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23 September 2003
The net catches
Source : VG
The anarchy on the Internet is met with everything from fear to embrace from the artists themselves. In the course of the last week we have seen both of these extremes.

Lene Marlin uses half a page in the cover of her last album to warn against illegal distribution via Internet. Then it's of course ironically until perfection that her new record could be downloaded freely from the Internet over a week before it came in sale yesterday. Lene Marlin instead uses the opportunity in her inner cover by refering to her copy controlling record company's homepage, where you can download music legally.

However, there you will of course only find EMI's artists. Travis, who also have got their record put out out on the same website as Lene Marlin, belongs to Sony Music - for now. During the P3 concert which was recorded last Friday, and which is to be transmitted tomorrow, Fran Healy used the opportunity to praise the possibilities the Internet gives.

Here he pictured the Internet as the frontier litmus test whether an album is worthy of buying or not. According to Healy the record industry has tricked us for a long time already by making records consisting of two hit singles, and the rest is filler material. By entering various websites and file sharing services - Fran Healy mentioned KaZaa in particular - the consumer himself may check to see if the whole album is worth the money, or whether it should be sufficient just buying the single, alternatively downloading the two good songs from the Internet.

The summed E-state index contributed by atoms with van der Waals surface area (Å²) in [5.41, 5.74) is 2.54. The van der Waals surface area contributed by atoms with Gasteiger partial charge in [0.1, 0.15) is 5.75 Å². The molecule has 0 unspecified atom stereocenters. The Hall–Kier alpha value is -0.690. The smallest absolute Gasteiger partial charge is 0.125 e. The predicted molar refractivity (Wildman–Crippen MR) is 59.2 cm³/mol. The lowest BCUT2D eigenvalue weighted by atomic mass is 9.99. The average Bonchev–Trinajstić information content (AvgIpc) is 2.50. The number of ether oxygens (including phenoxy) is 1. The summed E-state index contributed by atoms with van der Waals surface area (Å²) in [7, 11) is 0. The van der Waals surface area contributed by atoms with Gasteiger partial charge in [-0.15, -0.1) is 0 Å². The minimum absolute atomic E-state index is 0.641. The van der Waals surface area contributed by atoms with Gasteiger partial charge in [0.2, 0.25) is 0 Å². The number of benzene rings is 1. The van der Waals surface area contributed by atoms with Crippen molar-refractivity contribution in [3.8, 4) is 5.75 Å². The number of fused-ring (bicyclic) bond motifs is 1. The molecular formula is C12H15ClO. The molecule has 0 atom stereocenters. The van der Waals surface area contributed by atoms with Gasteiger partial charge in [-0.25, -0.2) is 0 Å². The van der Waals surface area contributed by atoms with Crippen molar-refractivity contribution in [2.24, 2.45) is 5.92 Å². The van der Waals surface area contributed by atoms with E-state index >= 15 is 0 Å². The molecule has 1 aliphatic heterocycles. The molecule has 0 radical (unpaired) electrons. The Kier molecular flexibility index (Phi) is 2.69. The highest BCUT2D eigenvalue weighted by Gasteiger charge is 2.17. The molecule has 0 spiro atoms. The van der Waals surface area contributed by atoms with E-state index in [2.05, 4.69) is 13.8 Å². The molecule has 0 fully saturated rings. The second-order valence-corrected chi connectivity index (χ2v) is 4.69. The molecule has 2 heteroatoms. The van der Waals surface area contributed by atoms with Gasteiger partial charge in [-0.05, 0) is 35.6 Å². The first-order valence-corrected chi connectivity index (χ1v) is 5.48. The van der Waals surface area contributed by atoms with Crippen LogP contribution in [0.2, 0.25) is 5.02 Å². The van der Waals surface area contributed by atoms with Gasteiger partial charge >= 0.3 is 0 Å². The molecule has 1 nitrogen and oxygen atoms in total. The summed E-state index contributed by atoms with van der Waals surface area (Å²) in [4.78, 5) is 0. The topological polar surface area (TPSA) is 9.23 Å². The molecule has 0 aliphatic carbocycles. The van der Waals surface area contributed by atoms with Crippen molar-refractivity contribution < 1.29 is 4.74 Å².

These are provoking statements from a multi-million selling artist. In many ways, Fran Healy has not much to lose by appearing idealistically - he has already earned his millions. This also goes for Lene Marlin as well, but she has chosen to distribute the loyality in greater portions to her employer than to the fans.

I have a suspicion that Fran Healy doesn't give a damned about what Sony Music must mean about his open-hearted statements. I believe it's not even important for Healy whether Travis at all is a part of Sony Music in 2 - 3 years. On the other hand, I'm sure that Fran Healy is one of a growing amount of persons whom is able to look forward in the revolution the international record industry is in the midst of.

The day a credible technology exists for copyright-payment of material which is put on the Internet, band like Travis won't be needing a record company anymore. They could be their own instead and put a larger amount of the profit in their pocket. Also distribution, PR, sale, and the management of his own band they might either control by an own smaller organization, or outsource to somebody they can trust more than they obviously do today.

Exactly that is why we also are seeing radical structural changes in the international record industry. Employees in the greater companies have to go, like we observed when EMI and Virgin merged last year. More people will have to go, either by the fusion of BMG or Warner, or - like it was known this weekend - that EMI and Warner merges. On a lesser scale, we have the Scandinavian greatness MNW who recently phased out their Norwegian department; in the last week it was V2's turn to phase out their smaller office in Norway. This is also how it is in other countries. RevolutiOnline!

Translated by Tef Johs

 
 


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